Superman: Doomsday
Directed by Bruce Timm, Lauren Montgomery, and Brandon Vietti
Starring: Adam Baldwin, Ann Hesche, James Marsters

Reviewed by Chris Campbell

             As of this writing, people are crowding clamoring for the Blu Ray of Man of Steel.  However, prior to Henry Cavill (Immortals, The Tudors) taking up the iconic cape, DC Animation hit the ground running with a new avenue to showcase the best of Superman (and other DC characters). Coming off the heels of animated success (Batman: The Animated Series, Superman: The Animated Series, Static Shock, etc.)  DC/Warner Bros. Animation took off with a standalone movie front that would not only hook older fans, but grab new eyes as well with shocking surprises, intense action, and grittiness to boot in regards to the DC Universe.   The first of this new effort since Batman: Mask of the Phantasm was Superman: Doomsday, an adaptation of the controversial and groundbreaking storyline where Superman meets his untimely demise at the hands of his ominous new foe, Doomsday.
            The animation in this movie is very good.  The best of Bruce Timm’s signature character designs, Clark, Lois, and the rest of the cast are rendered well.  Those fans of The Batman: Animated Series will love the designs and set pieces across the film.  Fluid, without only a few minor spots, the animation is seemingly sleek, especially during the action scenes.  Each explosion is blazing and every punch is crackling crisp in visually and audibly.  The musical score also amps the suspense with a rich selection across the board.   The characters are portrayed sufficiently; especially Superman/Clark Kent, Lois Lane (who is elevated as the woman of action in this film) and Perry White while others like Jimmy Olsen and Lex Luthor take a few radical turns for this yarn.   However, their character changes, as well as the way this film was adapted, attempted to add a different dynamic to the fray.
              However, that dynamic twist is also prevalent in adapting this large scale story into a 78 minute feature.  There are particular elements missing to explain Doomsday’s reasons or even how he ends up on earth, which nullifies the core of this story.  Despite ringing true to the comic in terms of certain, more visceral scenes (PETA wouldn’t be happy with one scene in particular involving a Deer), the story elements are altered in the second half to a more atypical flair, making Doomsday himself an opening act rather than a main event or, as the name should put it, the whole freaking show (slight RVD reference to the wrestling fans out there).  In addition to that, logical flaws and downright bad plot holes are apparent in the simple fact Superman seems so alone in his epic.   So, a giant monster shows up, kills the most influential icon in history, and no other hero goes to the funeral?  No Batman?  No Wonder Woman? No Supergirl?  Are you serious?  The omission and outright removal of important elements such as these and the legacy front that followed after Superman’s death (very much apparent in the original source material) hurt this film, especially the absence of Papa Kent at a critical point in the feature.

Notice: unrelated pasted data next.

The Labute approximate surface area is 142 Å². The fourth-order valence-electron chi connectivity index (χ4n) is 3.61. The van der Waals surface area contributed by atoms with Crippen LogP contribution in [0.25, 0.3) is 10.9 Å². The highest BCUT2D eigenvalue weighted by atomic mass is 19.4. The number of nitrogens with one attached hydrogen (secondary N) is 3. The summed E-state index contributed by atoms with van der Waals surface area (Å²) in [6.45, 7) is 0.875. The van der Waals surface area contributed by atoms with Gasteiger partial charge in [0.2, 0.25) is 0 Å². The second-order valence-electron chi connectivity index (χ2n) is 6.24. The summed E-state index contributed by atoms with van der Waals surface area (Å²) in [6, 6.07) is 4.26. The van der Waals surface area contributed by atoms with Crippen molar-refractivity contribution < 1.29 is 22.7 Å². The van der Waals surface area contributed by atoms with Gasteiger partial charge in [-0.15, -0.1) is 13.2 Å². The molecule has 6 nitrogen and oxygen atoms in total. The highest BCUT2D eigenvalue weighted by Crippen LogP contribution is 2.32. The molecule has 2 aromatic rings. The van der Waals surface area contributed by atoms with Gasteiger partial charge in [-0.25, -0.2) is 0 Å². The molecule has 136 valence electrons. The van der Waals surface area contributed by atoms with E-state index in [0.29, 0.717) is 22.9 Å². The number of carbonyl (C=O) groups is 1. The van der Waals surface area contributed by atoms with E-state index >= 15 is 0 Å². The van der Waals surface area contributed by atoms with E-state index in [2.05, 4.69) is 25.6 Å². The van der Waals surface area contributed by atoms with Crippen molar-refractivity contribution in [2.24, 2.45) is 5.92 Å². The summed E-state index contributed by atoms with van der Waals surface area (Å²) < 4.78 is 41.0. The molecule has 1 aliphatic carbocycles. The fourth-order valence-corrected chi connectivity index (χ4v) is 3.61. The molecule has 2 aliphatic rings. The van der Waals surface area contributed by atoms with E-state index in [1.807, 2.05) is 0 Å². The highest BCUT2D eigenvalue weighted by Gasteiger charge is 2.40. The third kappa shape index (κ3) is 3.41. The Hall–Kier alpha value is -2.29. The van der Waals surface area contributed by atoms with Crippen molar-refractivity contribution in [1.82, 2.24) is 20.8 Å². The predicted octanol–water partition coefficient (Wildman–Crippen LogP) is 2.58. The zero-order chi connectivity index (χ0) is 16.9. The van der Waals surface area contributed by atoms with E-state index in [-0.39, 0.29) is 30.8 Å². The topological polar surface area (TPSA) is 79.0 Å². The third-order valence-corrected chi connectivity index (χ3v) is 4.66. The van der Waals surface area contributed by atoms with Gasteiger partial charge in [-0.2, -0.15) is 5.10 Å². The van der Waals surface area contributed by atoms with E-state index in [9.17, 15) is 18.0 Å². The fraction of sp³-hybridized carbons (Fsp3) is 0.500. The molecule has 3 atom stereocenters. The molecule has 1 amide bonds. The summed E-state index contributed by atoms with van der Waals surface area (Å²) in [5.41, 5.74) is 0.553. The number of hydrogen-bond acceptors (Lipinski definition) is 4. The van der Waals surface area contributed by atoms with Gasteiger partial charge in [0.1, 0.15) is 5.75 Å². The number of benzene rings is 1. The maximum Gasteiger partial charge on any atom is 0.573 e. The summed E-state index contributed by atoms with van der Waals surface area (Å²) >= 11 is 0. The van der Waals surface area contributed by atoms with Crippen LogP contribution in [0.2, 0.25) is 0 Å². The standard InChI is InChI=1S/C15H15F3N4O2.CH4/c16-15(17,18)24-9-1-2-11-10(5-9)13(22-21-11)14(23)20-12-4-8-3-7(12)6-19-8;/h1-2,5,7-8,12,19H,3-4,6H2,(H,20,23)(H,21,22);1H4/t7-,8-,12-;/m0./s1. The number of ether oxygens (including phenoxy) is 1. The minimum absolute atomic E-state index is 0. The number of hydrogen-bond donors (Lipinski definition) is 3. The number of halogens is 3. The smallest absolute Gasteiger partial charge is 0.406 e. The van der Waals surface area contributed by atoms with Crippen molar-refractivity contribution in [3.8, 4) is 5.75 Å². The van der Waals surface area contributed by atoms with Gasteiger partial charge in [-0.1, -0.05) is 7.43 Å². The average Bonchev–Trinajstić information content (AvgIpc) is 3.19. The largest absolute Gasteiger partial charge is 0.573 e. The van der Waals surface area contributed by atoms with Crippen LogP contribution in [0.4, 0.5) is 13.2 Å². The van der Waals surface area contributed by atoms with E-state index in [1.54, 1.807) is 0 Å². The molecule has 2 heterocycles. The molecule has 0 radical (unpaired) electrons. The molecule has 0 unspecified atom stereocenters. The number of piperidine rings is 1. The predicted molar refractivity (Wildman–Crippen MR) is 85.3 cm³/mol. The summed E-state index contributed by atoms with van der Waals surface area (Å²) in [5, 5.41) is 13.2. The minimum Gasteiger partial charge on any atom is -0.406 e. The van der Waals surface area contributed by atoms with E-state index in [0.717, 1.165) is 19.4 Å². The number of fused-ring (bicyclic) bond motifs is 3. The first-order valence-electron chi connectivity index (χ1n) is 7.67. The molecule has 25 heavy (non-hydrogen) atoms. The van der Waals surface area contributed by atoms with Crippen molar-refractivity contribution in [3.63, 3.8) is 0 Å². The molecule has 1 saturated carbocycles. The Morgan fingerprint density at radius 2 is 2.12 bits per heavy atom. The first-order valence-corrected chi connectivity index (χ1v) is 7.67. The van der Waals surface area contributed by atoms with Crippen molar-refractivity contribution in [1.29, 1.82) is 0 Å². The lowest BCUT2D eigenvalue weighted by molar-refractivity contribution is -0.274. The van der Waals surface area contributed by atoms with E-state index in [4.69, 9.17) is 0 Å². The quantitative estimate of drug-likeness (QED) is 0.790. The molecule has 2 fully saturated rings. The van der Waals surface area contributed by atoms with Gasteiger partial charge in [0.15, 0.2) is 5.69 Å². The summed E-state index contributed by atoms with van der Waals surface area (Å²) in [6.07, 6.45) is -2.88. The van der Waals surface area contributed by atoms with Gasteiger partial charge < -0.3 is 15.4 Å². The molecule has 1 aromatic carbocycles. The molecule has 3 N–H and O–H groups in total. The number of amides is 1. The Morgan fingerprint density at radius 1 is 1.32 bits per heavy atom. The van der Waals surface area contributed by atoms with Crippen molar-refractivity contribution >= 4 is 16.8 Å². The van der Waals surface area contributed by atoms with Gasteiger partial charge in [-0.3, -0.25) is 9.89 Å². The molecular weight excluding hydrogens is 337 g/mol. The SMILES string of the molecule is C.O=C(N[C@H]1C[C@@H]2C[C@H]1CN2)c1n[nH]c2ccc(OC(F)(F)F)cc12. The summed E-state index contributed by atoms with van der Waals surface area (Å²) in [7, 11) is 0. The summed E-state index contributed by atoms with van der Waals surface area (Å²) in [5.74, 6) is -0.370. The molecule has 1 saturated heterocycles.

These problems are compounded by mediocre voice acting.  Adam Baldwin’s mellow tone is sufficient, but not the best of the Man of Steel compared to established Superman voice Tim Daly.  Despite DC’s best efforts to make Lois Lane standout, Ann Hesch’s voice hampers all of it.  The emotional breakthrough she has in the second half with Mama Kent is the only thing successful of her voice work in this film.  Jimmy Olsen’s voice is indifferent while Perry White (Ray Wise [Reaper, 24, Robocop]) and Lex Luthor (James Marsters [Buffy, Angel, Ultimate Spider-Man]) seem to be the most effective in capturing their characters (despite a slight twist in Luthor’s character).

            The pacing in the film is brisk to a fault.  It’s effective in aiding the first act of the film, but warps the second act.  Although a very climatic battle occurs in the second half, the exposition is flat and the movie suffers for it.   In the spirit of my previous review, majority can wait for it to show up on Netflix or check it out on the cheap.

3 Arnolds out of 5.